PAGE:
Pastor Cousin

Over the Thanksgiving holiday, I had the opportunity to travel back “home” to Alabama and spend some time with my family. As I’ve grown older and closed in more closely on what God’s calling is on my life, I’ve found myself more attune to the needs of my family. This year, that was truer than ever.

I have no clue whether they read this or not, and since I haven’t asked for permission to share their story, I’ll be as vague as possible. While there were other things that certainly came to my attention to pray about, I’ll share one. One of my cousins and his wife are in the middle of the adoption process. Several years ago, God gave them a passion for the orphans of the world and specifically adopting from Ethiopia. While their passion is evident and they seem unwavering in their desire to follow God, not everyone is supportive of their decision.

As heartbreaking as it is to even type this, her mother and father are not supportive. Gospel believing, church going individuals who tell their children not to adopt. Blind to this picture of what God has done in their own lives. Afraid my cousins (and likely themselves) won’t love an adopted child like they’ll love a biological one. So, pastor-in-training, what do you do?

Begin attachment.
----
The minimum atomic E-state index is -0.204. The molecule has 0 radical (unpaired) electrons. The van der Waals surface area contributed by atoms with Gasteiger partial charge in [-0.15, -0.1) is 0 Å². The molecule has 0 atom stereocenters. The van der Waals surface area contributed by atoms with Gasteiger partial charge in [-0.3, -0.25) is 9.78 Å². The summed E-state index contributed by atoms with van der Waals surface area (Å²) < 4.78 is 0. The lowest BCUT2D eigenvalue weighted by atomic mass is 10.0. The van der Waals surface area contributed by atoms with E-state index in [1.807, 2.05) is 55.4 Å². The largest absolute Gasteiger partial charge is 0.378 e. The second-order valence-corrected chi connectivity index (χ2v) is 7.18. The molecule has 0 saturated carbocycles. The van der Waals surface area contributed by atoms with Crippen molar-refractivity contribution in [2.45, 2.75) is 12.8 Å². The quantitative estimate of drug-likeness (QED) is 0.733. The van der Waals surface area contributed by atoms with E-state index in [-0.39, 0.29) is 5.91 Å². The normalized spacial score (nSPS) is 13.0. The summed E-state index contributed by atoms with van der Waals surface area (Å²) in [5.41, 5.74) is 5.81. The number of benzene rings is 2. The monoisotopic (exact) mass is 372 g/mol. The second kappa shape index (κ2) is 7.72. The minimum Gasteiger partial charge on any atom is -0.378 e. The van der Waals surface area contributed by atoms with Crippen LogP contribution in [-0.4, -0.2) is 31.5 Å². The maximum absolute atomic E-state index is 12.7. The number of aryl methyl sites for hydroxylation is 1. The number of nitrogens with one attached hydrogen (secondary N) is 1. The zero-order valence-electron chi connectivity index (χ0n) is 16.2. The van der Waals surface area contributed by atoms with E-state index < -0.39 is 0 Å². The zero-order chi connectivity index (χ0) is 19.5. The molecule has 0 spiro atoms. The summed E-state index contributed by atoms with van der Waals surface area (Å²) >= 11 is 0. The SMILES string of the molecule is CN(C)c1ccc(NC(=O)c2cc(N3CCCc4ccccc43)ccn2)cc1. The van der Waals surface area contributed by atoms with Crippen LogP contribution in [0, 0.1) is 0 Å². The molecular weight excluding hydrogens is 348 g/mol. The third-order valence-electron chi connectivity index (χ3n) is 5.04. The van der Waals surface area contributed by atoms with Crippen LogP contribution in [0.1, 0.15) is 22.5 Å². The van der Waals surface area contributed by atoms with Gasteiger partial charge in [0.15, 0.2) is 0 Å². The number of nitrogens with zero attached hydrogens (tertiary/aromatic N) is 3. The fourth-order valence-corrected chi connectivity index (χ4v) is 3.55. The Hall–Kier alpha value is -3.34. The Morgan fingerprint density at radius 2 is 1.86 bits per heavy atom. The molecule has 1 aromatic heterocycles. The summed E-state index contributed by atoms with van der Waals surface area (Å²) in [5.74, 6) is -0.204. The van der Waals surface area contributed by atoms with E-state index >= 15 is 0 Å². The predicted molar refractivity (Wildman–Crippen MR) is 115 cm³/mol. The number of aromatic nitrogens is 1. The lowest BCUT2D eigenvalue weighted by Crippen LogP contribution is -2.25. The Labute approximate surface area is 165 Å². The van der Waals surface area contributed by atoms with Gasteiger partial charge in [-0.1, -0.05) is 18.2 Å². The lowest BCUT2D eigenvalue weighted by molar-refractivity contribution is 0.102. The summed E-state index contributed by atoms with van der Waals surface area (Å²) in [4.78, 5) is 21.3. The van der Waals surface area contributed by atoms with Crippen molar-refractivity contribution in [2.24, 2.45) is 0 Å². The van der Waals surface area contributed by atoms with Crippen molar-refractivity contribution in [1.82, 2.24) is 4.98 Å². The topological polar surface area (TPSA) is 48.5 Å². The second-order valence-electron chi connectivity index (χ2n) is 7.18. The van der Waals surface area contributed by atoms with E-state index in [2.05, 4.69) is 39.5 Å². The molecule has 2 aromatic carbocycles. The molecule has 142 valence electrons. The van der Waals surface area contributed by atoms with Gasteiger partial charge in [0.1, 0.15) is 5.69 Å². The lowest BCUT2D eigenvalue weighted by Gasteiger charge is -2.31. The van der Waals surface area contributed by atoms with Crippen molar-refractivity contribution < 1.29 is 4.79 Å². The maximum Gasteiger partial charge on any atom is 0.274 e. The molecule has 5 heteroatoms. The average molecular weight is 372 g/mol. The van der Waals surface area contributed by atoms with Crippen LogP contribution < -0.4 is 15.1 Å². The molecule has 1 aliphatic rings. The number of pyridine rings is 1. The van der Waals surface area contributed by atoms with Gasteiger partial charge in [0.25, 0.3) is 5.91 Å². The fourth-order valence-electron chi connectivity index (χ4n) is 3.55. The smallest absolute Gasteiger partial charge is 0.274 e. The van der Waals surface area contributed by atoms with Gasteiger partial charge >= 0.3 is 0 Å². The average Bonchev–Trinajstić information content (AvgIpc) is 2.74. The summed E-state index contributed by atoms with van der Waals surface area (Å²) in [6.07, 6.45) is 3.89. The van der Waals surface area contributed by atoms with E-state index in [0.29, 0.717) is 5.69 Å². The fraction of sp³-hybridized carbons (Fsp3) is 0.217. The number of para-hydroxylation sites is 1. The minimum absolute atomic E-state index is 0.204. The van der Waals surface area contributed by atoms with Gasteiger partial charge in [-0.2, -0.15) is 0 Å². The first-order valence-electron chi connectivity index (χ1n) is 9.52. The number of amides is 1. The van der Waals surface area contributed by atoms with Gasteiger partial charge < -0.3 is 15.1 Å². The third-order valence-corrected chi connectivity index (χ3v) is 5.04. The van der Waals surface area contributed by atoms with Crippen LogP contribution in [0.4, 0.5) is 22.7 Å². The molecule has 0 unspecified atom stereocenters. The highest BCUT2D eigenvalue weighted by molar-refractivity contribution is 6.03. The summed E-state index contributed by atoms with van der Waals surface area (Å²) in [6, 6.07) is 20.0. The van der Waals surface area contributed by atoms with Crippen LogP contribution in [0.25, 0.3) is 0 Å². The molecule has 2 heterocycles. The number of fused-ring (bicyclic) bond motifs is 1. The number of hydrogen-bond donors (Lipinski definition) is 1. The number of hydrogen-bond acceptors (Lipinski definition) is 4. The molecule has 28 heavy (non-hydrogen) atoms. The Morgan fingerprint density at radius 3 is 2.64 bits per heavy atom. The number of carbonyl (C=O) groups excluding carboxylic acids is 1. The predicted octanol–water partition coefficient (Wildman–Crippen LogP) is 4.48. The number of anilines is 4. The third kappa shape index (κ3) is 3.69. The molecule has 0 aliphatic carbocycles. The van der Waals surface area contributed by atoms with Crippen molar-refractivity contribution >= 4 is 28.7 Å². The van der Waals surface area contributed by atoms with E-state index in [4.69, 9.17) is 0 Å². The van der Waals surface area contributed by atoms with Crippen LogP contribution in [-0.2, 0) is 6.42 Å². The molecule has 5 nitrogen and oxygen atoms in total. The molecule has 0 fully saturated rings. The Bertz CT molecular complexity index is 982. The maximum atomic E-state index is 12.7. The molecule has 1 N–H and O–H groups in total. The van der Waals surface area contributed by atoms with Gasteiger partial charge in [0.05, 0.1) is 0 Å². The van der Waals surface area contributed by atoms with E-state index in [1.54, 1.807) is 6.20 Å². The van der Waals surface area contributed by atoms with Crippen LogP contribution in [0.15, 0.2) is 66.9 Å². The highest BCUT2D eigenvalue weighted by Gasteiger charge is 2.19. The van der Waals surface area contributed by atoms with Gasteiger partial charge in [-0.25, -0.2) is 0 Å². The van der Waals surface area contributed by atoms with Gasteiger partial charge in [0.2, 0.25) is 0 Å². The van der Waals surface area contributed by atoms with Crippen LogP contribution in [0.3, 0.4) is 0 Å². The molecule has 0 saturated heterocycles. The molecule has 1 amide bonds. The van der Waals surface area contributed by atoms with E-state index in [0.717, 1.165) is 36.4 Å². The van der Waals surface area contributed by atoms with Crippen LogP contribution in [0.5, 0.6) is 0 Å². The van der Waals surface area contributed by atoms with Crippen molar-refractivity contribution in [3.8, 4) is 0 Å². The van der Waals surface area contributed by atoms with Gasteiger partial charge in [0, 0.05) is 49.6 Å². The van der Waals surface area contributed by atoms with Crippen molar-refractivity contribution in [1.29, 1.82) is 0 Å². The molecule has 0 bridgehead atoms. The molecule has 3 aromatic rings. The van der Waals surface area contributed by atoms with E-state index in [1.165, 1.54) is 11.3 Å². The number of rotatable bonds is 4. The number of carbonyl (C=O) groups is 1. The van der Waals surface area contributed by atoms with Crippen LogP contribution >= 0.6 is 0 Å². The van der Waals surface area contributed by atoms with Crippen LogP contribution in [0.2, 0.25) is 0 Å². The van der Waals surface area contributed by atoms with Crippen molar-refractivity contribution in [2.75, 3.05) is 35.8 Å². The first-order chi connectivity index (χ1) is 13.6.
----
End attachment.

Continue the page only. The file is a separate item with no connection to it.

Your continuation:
The only thing I knew to do, and the only advice I can give any of you, was to run toward the gospel and the grace of our Lord Jesus. My advice? J and A, what you’re doing is a picture of the gospel. It’s what the Lord has done in my life, in your lives, and by most indication what He has done in your mother and father’s lives. God has called you to do what he has done for you, take in an orphan, and give him an inheritance that he’s done nothing to deserve. Your actions and your words are preaching the gospel, and the Lord has called us to preach the gospel no matter the cost.

It made me rather reflective on the way home. I’m not extremely close to my family. Ok, I’m not really close at all to my family. But, the Lord has called me to minister to His people and preach the gospel to the Lost. This call is to the local church, but I really think it’s to everyone, and particularly to my family. It’s been easy to think about my future wife and kids and leading them spiritually, after all, that’s a command in Ephesians, but I think there’s a command to extend that too. Being with the family over the holidays isn’t a break from work like the plumber or lawyer gets. It’s an opportunity to share the grace of God that he has given you a special bond with.